Ross Mackenzie

With this headline on its lead story Tuesday, echoed by The New York Times yesterday, The Washington Post told the troubling tale: "Reserve Tours Are Extended" - with this subhead: "Army Orders 1-Year Stay in Iraq, Nearby Nations."

Conventional wisdom about Iraq and more broadly the Middle East is conventionally wrong. The conventional lines of attack against the Bush administration over the past months have gone like this...

The WMDs never existed; the administration lied. (In England, the government-run BBC assault on Tony Blair has made the government-supported and way-left NPR here seem like a bunch of moderate pikers.) "Let the UN lead in the rebuilding of Iraq (but let's not blame the UN and supercilious European continentals if they demur). Administration postwar planning was as idiotic as its intelligence on WMDs. Even trying to establish democracy in Iraq (or among the Afghans or Palestinians) is naive. Now these jokers want $87 billion more - and for what? With U.S. military deaths in Iraq since May now surpassing the number killed during formal combat, dare anyone utter the dread Vietnam-era word "quagmire"?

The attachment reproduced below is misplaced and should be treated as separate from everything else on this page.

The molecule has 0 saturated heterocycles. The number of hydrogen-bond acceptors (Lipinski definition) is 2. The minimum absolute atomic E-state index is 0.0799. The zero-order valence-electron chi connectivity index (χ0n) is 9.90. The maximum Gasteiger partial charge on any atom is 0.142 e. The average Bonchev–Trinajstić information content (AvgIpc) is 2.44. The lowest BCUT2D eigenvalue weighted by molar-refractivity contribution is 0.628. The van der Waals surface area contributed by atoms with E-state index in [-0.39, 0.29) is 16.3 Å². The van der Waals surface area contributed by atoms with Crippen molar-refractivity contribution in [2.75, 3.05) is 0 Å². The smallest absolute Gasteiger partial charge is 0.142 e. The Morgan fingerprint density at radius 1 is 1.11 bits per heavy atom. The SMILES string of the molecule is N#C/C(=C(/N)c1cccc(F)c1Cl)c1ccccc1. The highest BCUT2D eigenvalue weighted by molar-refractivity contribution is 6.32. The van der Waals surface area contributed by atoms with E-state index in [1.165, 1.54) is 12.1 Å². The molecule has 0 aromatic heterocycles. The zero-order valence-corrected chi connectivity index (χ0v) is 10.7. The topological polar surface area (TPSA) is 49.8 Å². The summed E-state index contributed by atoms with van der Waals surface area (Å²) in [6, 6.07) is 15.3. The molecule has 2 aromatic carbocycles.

Indeed, with the going so tough, let's get out of there - just as we should withdraw, given Challenger and now Columbia, from manned exploration of space."

The Bush administration has done much to maintain its resolve and hold the country on course. The president, the vice president, the secretary of state, the secretary of defense and the national security adviser have noted repeatedly the war on terror will not soon be over - that it is, and long will remain, a difficult task necessary for our own survival and for international stability.

Roger that.

But perhaps the fundamental shortcoming in all this is that too few Americans in this war on terror are being asked - required - to do too much; the converse of that is too many are NOT being asked - required - to do anything at all. If this truly is an enduring war with an enemy unlike any ever seen, then who is really sacrificing beyond those in the military and domestic security? Check-in at airports is more invasive and more of a hassle. That's about it.


Ross Mackenzie

Ross Mackenzie lives with his wife and Labrador retriever in the woods west of Richmond, Virginia. They have two grown sons, both Naval officers.

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